At Wembley, there was also an open contest for the Reginald J. Wilkie Memorial Trophies, which consisted of compulsory dances only. Seven teams competed. The top three teams were Janet Sawbridge and Jon Lane, Gabriele and Rudi Matysik (Betty Callaway's students who represented West Germany) and Heather Murray and David Gregory. It was new pairing Sawbridge and Lane's third victory in two months. They were fresh off wins at the Queen's Cup open contest and the Tomlinson Trophy, an ice dance competition held in conjunction with the Richmond Trophy.

Photo courtesy "Winter Sports" magazine

The British Ice Dancing Championships were held later that month at Nottingham, with Douglas Walker playing live organ music for each of the compulsories. The dances skated were the Rocker Foxtrot, Starlight Waltz, Quickstep and Tango.

Diane Towler and Bernard Ford. Photo courtesy "Skating World" magazine.

Teenagers Diane Towler and Bernard Ford took the lead after the first phase of the competition, though their training mates Yvonne Suddick and Roger Kennerson won the Quickstep. Suddick and Kennerson entertained the crowd with their free dance to the newly released song "Sunshine, Lollipops and Rainbows" and "Besame Mucho", but were unable to best Towler and Ford, who received marks ranging from 5.7 to 5.9 for their dynamic program. Janet Sawbridge and Jon Lane finished third for yet another medal sweep for Miss Gladys Hogg's pupils at Queen's.

Photo courtesy "Skating World" magazine

That season's British Junior Figure Skating Championships were held at Solihull Ice Rink on March 10 and 11, 1966, with an impressive crowd of two thousand, five hundred attending the free skating finals.

Left: Judith Elliott and Donald Wells. Right: Vivienne Dean and Michael Webster. Photos courtesy "Skating World" magazine.

In junior pairs, thirteen year old Judith Elliott and fifteen year old Donald Wells beat Victoria Cecil and David Barker of Queen's by less than a point. Elliott and Wells trained at Altrincham under Peter Burrows and their program included side-by-side double loops, Salchows and Axels. Iris Lloyd-Webb's pupils Vivienne Dean and Michael Webster won the junior dance over John Slater's top couple, Susan Getty and Roy Bradshaw. The compulsories were the Fourteenstep, Blues and Starlight Waltz.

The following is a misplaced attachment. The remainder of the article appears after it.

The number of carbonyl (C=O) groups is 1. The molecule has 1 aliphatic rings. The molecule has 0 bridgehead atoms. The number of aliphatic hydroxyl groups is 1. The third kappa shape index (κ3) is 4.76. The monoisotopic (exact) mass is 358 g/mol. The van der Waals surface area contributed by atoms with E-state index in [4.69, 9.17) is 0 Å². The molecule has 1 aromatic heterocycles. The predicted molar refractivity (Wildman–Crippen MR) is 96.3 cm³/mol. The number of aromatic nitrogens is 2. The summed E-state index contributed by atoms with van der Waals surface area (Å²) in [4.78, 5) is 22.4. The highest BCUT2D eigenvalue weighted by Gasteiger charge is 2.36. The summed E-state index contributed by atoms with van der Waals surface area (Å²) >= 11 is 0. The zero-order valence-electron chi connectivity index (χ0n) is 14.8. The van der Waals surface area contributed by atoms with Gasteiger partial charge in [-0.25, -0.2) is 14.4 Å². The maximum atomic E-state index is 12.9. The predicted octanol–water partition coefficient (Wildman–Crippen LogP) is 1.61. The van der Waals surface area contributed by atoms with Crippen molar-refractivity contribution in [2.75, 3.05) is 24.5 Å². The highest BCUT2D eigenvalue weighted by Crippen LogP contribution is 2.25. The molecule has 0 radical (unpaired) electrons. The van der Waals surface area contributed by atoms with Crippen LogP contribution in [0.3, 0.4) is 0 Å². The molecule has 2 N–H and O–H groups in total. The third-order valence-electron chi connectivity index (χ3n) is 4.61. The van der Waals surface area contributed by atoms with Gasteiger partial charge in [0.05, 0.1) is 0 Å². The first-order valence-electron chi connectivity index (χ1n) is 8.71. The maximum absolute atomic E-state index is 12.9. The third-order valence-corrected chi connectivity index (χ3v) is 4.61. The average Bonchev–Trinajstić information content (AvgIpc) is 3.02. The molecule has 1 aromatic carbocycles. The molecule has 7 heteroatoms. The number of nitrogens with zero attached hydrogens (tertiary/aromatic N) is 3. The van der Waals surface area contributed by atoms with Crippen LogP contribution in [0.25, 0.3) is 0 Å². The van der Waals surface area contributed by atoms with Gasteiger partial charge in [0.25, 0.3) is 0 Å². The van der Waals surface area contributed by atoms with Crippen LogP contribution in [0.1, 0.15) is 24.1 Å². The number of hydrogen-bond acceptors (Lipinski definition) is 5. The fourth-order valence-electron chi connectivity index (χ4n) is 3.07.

Sixteen year old Adrian Florence was skating in his hometown, but travelled to train in Altrincham with John Goding. His lead in the figures was enough to give him the gold in the junior men's event over a young Birmingham lad named John Curry. A short report in the April/May 1966 issue of "Winter Sports" magazine noted that "Curry fell... but his style impressed." A more elaborate report by David Clements in the April 1966 issue of "Skating World" noted, "In the free skating, John Curry was the first to take the ice. I enjoyed his programme very much - he combined difficult jumps (double Lutz, double Salchow, double loop-Axel) but unfortunately slipped on the double Axel, which in practice I saw him land without any difficulty."

Fifteen junior women competed, with the field pared to ten after the figures. The winner was Norma Bowmar of Nottingham, an eighteen year old with quite a story. Hours before she was to compete in the Martineau Bowl contest in November, she was rushed to the hospital with a serious case of appendicitis. The fact she won in Solihull by almost thirty points was indeed remarkable. She'd been off the ice for two months and despite rushed preparations with coach Monty Readhead, had not really regained her full power in jumping.

It's impossible not to look back at all of these incredible names from a golden era of British skating without making a mental note of how many of them went on to make an even greater impact in the sport as coaches, choreographers and judges. The 1965 British Figure Skating and Ice Dancing Championships may have been over fifty years ago, but the legacy of the skaters who competed in them is still felt today.